According to densitometric analysis (Figure 7A and 7B), ING5 expression was increased in 24 cases (66.7%) when compared with matched mucosa, and decreased in 12 cases (33.3%). Statistically, ING5 expression was higher in gastric cancer than the matched mucosa (Figure 7C, p < 0.05). As summarized in Figure 7D, ING5 expression was negatively correlated with tumor size, lymph node metastasis, and TNM staging (p < 0.05). ING5 was more expressed in elder than younger cancer patients (p < 0.05). There was a higher expression of ING5 in intestinal- than diffuse-type carcinomas (p < 0.05),

The relationship between ING5 expression and clinicopathological parameters of gastric cancers.fig7bfig7c

Figure 7: The relationship between ING5 expression and clinicopathological parameters of gastric cancers. Tissue lysate was loaded and probed with anti-ING5 antibody (external, 60kDa or internal, 28kDa) with β-actin (42kDa) as an internal control by Western blot. (A). The densitometric analysis was performed for ING5 expression in gastric cancer and matched mucosa (B). ING5 protein expression level was compared with carcinogenesis and clinicopathological parameters of gastric cancers (C and D). *p < 0.05. Note: N, matched non-neoplastic mucosa; C, cancer; IT, intestinal-type; DT, diffuse-type; LN, lymph node metastasis.

ING5 suppresses the growth and lung metastasis of gastric cancer cells

The tumor volume of SGC-7901 xenografts was larger, heavier and of more blood supply than those of ING5 transfectants by ruling, ultrasonic imaging and contrast-enhanced ultrasonic imaging respectively (Figure 8A, 8C and 8D, p < 0.05). It was the same for tumor number and size of lung metastasis (Figure 8B). SGC-7901 transfectants showed lower proliferation evidenced by ki-67 marker, more authophagy by LC-3B staining, and weaker apoptosis by TUNEL than the control (Figure 8E).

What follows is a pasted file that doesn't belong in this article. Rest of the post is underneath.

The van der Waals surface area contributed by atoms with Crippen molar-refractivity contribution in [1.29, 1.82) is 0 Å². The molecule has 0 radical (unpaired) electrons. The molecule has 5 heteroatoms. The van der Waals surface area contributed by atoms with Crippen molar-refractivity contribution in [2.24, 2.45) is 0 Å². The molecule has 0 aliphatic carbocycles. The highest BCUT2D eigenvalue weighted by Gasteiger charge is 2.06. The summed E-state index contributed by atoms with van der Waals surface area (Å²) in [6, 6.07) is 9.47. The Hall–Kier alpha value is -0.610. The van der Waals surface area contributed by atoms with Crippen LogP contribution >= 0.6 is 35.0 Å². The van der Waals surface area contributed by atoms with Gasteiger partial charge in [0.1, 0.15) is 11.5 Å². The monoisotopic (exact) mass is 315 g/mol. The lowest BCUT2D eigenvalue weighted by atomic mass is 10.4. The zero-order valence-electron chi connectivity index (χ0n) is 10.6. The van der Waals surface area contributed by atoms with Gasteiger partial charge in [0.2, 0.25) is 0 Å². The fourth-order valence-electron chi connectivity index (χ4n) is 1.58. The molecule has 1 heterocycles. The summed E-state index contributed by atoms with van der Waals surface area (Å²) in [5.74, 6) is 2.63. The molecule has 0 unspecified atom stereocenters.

ING5 suppresses the growth and lung metastasis of SGC-7901 cells in nude mice.fig8bfig8c

Figure 8: ING5 suppresses the growth and lung metastasis of SGC-7901 cells in nude mice. The growth of SGC-7901 cells were faster by measuring tumor volume (A) and easier to metastasize into the lung (B) than their ING5 transfectants . Ultrasonic examination showed that both tumor volume (C) and blood supply (D) were larger in SGC-7901 than ING5 transfectants. The transfectants showed a higher expression of ING5 and LC-3B, a lower ki-67 immunoreactivity, and a weaker signal of TUNEL (E). *, p < 0.05; MTT, mean transit time; TTP, time to peak; Imax, maximum intensity.

DISCUSSION

The hypoexpression of nuclear ING5 protein and its cytoplasmic translocation were observed in oral squamous cancer [10], HNSCC [11], colorectal [12] and gastric [13] cancers. However, ING5 overexpression was found in gastric cancer in comparison to matched mucosa by Western blot, which might be attributable to its nucleocytoplasmic translocation from NLS mutation, ING5 expression in stromal cells and a high karyoplasmic ratio of cancer cells. The pEGFP-N1-ING5 transfection and nucleocytoplasmic fraction demonstrated that ING5 protein was localized in the nuclei of gastric cancer or epithelial cells, indicating that the translocating system of ING5 protein works well in the cells. In line with immunohistochemical findings of nuclear ING5 [12], we found that ING5 expression level was negatively linked to tumor size, lymph node metastasis, and clinicopathological staging, indicating that ING5 protein mainly reflected its nuclear product and might be employed to indicate the aggressiveness of gastric cancers [13]. ING5 overexpression was in vitro found to decrease migration, invasion and lamellipodia formation with MMP-9 hypoexpression, and in vivo suppressed lung metastasis of gastric cancer cells, suggesting that ING5 might inhibit invasion and metastasis of gastric cancer by reducing MMP-9 expression. Moreover, ING5 overexpression was demonstrated to cause the differentiation of SGC-7901 cells evidenced by enhanced ALP activity and remarkable tight junctions, supporting a higher expression of ING5 protein in intestinal- than diffuse-type carcinomas by Western blot and immunohistochemistry [13].